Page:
VAA Virginia Asphalt Spring/Summer 2022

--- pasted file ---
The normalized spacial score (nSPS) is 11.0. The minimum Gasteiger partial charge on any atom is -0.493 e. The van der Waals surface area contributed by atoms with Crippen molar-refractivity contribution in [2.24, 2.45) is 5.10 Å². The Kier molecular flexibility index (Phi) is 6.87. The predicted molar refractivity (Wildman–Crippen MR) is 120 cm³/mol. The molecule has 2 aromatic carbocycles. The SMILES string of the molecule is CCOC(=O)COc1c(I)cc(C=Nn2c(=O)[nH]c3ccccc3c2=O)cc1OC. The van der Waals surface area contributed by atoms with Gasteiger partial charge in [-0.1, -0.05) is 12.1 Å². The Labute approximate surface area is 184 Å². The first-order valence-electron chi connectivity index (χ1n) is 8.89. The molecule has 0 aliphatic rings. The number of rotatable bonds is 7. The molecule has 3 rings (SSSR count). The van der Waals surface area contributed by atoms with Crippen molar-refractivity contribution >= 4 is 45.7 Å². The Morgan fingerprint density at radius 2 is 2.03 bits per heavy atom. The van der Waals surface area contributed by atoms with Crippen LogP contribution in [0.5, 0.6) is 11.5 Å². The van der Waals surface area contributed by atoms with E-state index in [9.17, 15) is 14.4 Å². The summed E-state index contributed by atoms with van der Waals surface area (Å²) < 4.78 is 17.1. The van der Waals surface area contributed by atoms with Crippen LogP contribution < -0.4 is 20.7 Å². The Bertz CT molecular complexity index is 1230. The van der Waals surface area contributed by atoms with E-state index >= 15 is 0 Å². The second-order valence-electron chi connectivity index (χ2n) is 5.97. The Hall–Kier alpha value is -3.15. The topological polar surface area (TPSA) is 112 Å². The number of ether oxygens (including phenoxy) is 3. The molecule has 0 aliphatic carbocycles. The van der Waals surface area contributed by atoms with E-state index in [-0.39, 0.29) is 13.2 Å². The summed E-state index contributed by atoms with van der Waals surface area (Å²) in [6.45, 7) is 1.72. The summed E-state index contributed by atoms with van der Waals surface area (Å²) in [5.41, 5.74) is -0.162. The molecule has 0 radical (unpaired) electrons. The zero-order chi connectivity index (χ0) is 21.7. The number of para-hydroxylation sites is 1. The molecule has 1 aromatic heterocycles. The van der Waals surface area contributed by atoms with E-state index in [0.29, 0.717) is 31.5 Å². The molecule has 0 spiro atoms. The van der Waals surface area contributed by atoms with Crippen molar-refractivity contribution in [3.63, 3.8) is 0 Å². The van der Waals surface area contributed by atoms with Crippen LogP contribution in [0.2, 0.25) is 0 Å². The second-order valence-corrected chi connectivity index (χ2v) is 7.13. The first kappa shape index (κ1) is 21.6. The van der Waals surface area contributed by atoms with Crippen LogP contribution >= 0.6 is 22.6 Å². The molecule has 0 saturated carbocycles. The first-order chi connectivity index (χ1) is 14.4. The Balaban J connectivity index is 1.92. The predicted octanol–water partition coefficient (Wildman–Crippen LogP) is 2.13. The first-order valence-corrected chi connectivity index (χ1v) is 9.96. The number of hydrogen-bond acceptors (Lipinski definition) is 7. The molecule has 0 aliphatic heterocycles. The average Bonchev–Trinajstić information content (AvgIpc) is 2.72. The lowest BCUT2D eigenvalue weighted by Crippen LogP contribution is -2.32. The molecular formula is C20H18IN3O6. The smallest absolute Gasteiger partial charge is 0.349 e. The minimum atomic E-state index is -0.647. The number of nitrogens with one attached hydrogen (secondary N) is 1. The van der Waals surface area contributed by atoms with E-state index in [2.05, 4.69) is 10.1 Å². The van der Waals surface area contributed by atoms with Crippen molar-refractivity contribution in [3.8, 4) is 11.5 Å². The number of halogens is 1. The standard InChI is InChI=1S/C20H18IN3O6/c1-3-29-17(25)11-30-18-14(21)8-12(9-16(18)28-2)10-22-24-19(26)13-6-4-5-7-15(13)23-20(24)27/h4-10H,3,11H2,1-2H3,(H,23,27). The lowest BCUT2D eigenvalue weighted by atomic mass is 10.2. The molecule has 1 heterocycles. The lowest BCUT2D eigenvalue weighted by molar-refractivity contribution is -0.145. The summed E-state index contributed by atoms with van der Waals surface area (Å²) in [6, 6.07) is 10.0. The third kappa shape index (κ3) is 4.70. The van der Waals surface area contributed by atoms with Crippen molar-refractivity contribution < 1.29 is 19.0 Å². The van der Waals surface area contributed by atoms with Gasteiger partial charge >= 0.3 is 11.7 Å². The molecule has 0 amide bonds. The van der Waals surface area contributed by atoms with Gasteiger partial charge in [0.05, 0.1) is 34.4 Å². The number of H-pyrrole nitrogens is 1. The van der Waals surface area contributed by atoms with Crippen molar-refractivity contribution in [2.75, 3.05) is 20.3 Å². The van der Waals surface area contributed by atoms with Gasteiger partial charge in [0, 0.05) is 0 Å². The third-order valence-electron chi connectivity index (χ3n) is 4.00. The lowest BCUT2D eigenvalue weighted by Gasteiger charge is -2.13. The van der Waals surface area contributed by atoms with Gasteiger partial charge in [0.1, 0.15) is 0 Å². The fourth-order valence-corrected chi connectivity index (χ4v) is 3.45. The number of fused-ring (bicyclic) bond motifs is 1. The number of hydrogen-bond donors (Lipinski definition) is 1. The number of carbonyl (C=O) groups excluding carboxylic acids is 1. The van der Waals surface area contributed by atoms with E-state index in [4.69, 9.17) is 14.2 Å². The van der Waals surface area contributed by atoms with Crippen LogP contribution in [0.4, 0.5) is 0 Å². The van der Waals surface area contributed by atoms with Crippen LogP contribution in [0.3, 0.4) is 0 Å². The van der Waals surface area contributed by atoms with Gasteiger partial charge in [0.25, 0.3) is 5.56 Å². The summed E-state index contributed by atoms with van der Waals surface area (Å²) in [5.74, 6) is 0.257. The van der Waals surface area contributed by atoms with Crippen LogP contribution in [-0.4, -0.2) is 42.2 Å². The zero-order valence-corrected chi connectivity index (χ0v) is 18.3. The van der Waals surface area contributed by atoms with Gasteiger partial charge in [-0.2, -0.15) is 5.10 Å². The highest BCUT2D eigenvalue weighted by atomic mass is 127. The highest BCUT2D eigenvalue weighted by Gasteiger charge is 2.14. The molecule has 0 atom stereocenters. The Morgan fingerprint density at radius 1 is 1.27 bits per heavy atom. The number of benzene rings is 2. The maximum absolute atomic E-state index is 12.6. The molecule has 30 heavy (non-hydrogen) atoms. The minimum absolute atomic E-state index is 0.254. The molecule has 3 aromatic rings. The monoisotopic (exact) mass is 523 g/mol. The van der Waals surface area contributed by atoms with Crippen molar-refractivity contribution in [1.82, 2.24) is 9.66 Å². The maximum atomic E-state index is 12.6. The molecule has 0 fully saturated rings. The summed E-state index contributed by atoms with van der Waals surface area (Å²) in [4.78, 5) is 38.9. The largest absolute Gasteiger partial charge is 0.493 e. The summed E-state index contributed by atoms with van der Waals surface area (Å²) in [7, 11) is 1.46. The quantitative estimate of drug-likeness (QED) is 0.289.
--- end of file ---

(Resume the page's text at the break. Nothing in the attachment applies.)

20 SPRING/SUMMER 2022 those terms, when compared to the impetus behind BMD implementation, an asphalt mix of equal performance will be deemed a failure. However, is that really the case? BMD can be a success even if the overall performance of asphalt mixes is not improved. There are three main successes agencies can achieve as well as the contracting industry. The first success comes in the area of knowledge. For too long asphalt mixes have been designed to meet a set of metrics—asphalt content, aggregate gradation bands and volumetric properties. In general, this approach has worked. Like any normal distribution of performance, some mixes have performed better than expected, many have performed as expected and Recently, the National Center for Asphalt Technology (NCAT) completed a report for NCHRP (NCHRP Project 20-07 Task 406) outlining a model for BMD implementation. A few important points were made in that report. First, an agency needs to evaluate the numerous lab performance tests available that fit the state. For example, the predominant cracking experienced in Montana will be different than the cracking in Florida. While fatigue cracking may occur in Montana, temperature-induced thermal cracking may be more relevant to the Montana Department of Transportation (MDT) in selecting a cracking test protocol. Florida DOT may be more concerned with fatigue cracking and rutting due to high pavement temperatures. Once a test or set of tests are selected, a second important step is to baseline the current or standard mixes used in the state. As the old adage goes, if you do not know where you are, how can you know where you are going? Through extensive lab testing, contractors and the agency can determine a benchmark or baseline for existing materials by nominal maximum aggregate size and binder type. By cross-referencing the standard mixes with performance data from a pavement management system, an agency can begin to determine what “better” means by using BMD. But What if Better Isn’t Achieved? While so much time, effort and funding has been invested in BMD, what if BMD does not produce better mixes? What if the only outcome is a different mix design process? Would that make BMD is a failure? According to Merriam-Webster’s Dictionary, failure is defined as “omission of occurrence or performance, state of inability to perform a normal function…a lack of success.” In △ continued from page 18 Agencies should not miss the forest for the trees. Proper implementation of a performance-based BMD approach will have long term benefits through knowledge gained, reduced costs, and improved sustainability. " " WHAT IF BMD IS A FAILURE? BMD experimental mix being laid at VTTI.